It's been a long road for SimpleTV, but their streaming TV box is finally set to ship to users. Following exhibitions at CES (News - Alert), and a Kickstarter campaign that ended successfully, not to mention a false start or two, the box is finally on hand, and it's looking like a very robust alternative indeed.
SimpleTV has been described as a combination of a Slingbox and a TiVo (News - Alert) system, which allows users to take their current television signals and convert them into video streams. Said streams can then be sent to PCs, mobile devices like the iPhone and iPad, a Roku box, or to an Apple TV set-top box via AirPlay (News - Alert). Not bad in its own right, but since the SimpleTV box also offers a USB connection, meaning that users can hook up their own external hard drives to the device and get a DVR-style component, meaning that, essentially, the schedules of networks and content providers now no longer matter in the least.
Naturally, such a device has been marketing primarily to the cable cutter market, as the SimpleTV box doesn't include a video out port or anything related to pass-through capability, which means that incorporating it into a cable setup is going to require a line splitter. Additionally, there's a further downside here in that the SimpleTV box doesn't have a Wi-Fi component, which means users will have to hook it up with the Ethernet jack. Not always a problem, of course--especially for anyone who's got a nice multi-port router to work with--but certainly not the most convenient approach.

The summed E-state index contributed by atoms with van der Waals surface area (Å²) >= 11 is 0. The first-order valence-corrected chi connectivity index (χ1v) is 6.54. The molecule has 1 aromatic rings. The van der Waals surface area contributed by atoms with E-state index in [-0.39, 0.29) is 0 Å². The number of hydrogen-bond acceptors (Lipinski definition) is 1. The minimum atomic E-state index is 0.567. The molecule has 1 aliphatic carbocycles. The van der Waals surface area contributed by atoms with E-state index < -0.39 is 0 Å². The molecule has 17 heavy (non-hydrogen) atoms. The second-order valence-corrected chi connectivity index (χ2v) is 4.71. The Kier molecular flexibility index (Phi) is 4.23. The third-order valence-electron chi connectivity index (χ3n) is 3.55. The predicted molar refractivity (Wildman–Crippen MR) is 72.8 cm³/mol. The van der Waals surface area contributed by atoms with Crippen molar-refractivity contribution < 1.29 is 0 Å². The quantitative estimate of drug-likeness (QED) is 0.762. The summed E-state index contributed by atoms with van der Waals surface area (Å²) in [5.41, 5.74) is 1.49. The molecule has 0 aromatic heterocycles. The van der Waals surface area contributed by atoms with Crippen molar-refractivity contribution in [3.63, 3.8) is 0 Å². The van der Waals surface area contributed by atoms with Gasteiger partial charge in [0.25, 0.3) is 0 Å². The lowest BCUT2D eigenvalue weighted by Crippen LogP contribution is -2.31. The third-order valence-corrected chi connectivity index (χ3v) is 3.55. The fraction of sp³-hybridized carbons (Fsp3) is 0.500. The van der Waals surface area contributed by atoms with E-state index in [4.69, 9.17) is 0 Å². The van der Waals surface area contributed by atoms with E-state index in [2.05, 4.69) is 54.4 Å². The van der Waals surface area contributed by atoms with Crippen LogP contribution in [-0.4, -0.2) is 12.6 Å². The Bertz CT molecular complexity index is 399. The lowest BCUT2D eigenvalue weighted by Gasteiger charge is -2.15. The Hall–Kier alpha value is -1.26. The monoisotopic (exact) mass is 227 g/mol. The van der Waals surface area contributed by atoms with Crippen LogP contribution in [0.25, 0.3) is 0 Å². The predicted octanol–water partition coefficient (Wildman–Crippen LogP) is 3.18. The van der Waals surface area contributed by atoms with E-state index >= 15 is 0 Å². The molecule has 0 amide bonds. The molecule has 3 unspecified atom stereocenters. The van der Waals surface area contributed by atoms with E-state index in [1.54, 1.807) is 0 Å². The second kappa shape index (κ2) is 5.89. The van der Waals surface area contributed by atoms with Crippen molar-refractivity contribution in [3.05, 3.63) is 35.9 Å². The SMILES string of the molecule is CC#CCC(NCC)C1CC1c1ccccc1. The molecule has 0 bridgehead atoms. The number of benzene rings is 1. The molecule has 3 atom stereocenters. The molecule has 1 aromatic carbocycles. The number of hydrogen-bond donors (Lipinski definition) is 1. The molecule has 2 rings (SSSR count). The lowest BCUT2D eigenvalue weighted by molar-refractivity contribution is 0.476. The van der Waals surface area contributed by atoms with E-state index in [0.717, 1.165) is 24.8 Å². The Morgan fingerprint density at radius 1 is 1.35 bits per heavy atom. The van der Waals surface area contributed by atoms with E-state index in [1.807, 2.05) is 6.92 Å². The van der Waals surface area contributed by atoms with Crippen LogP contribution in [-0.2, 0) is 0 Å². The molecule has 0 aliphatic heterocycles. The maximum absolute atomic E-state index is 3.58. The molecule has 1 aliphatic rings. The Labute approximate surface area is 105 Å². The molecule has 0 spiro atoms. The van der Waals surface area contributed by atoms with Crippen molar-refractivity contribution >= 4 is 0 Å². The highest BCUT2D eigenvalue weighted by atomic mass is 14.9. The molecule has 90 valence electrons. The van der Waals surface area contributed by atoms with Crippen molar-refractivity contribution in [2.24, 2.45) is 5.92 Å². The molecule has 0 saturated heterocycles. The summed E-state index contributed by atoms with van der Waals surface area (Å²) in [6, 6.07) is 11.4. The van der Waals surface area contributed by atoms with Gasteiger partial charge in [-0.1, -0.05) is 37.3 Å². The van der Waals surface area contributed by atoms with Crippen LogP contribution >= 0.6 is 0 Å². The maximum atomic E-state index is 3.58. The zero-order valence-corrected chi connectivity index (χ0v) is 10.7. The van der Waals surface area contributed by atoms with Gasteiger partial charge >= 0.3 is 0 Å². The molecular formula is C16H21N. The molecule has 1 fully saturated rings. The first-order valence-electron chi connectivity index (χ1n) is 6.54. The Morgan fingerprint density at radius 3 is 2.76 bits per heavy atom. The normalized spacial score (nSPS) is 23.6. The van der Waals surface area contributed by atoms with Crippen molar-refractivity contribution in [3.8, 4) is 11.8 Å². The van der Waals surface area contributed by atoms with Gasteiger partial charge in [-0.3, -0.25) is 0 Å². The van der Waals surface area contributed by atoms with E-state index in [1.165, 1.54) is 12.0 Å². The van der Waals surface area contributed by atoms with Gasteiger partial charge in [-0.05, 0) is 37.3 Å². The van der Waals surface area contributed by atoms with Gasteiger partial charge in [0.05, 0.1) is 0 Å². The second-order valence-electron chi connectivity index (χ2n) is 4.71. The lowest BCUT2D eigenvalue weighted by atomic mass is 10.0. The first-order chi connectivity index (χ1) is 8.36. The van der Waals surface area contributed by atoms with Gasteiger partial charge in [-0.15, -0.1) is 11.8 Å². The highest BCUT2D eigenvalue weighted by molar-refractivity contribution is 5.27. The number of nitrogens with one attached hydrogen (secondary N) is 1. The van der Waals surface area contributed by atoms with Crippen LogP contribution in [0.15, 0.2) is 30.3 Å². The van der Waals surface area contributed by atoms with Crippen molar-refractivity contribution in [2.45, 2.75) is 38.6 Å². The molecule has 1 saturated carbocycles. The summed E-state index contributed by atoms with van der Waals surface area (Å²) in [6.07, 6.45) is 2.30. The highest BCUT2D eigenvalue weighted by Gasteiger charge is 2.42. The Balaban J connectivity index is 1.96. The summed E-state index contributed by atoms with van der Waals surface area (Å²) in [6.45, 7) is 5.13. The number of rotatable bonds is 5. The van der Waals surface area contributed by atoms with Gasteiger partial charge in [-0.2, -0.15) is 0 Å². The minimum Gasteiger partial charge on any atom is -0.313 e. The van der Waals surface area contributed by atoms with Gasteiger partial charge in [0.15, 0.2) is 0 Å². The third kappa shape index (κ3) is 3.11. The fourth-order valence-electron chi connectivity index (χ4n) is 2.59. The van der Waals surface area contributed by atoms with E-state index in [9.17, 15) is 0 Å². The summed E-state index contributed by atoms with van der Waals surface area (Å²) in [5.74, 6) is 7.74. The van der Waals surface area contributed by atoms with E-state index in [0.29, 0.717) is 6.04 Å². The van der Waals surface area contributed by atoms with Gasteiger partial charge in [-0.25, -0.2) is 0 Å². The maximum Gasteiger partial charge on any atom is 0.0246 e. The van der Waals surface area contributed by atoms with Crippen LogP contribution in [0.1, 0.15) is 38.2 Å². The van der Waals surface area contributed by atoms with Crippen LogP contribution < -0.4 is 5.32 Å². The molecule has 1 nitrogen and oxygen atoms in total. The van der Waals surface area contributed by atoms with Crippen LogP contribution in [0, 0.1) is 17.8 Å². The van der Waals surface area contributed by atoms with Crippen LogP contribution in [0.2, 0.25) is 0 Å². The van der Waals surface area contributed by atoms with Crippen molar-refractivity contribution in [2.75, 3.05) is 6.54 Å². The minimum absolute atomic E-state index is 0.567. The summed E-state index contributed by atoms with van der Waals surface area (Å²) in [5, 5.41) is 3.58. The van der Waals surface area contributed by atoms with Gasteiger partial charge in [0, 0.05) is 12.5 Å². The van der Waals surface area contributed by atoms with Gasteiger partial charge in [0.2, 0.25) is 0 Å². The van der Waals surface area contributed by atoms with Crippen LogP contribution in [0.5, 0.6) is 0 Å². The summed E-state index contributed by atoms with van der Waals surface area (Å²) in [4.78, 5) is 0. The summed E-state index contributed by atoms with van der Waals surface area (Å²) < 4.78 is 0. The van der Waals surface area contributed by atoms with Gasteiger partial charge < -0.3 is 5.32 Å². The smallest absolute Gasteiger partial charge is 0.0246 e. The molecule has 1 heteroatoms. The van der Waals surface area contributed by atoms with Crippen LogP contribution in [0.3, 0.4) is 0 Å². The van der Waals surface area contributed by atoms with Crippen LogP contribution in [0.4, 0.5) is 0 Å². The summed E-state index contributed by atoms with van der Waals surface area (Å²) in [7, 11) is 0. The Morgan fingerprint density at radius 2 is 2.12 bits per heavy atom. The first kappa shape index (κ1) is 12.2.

While basic service is free--and this includes streaming to any device that apps are offered for--there are paying services that offer a little extra. For $4.99 a month, or $49 for the year, users can get in on a recording program that will allow an entire season to be recorded just by selecting the show, as well as improved program guides with information on the programs on that guide and streaming to up to five different devices.
Early reports suggest that the interface is easy to work with, even if the price--at $149--might be a bit higher than the target market will be interested in. The extra costs of an external hard drive for recording, as well as access to the premium services, will likely also drive sales down a bit, but considering that these are mainly one-time costs, likely won't drive them down very far.
The product is a nice one indeed for the cable cutting market, but could use a few extra features to make it a truly robust offering. After all, considering the dominance of HD televisions of late, it doesn't make much sense that the SimpleTV doesn't have an HDMI jack. Sure, this could be an addition slated for the future, but HD digital television is going on right now. Why not be ready to accommodate it from the word go?
Still, as cable cutting solutions go, the SimpleTV box might be a reasonable one to look into. It might be worth the wait for an improved version to make an appearance, but for those who can't wait that long, it may be worth going on now.
Edited by Brooke Neuman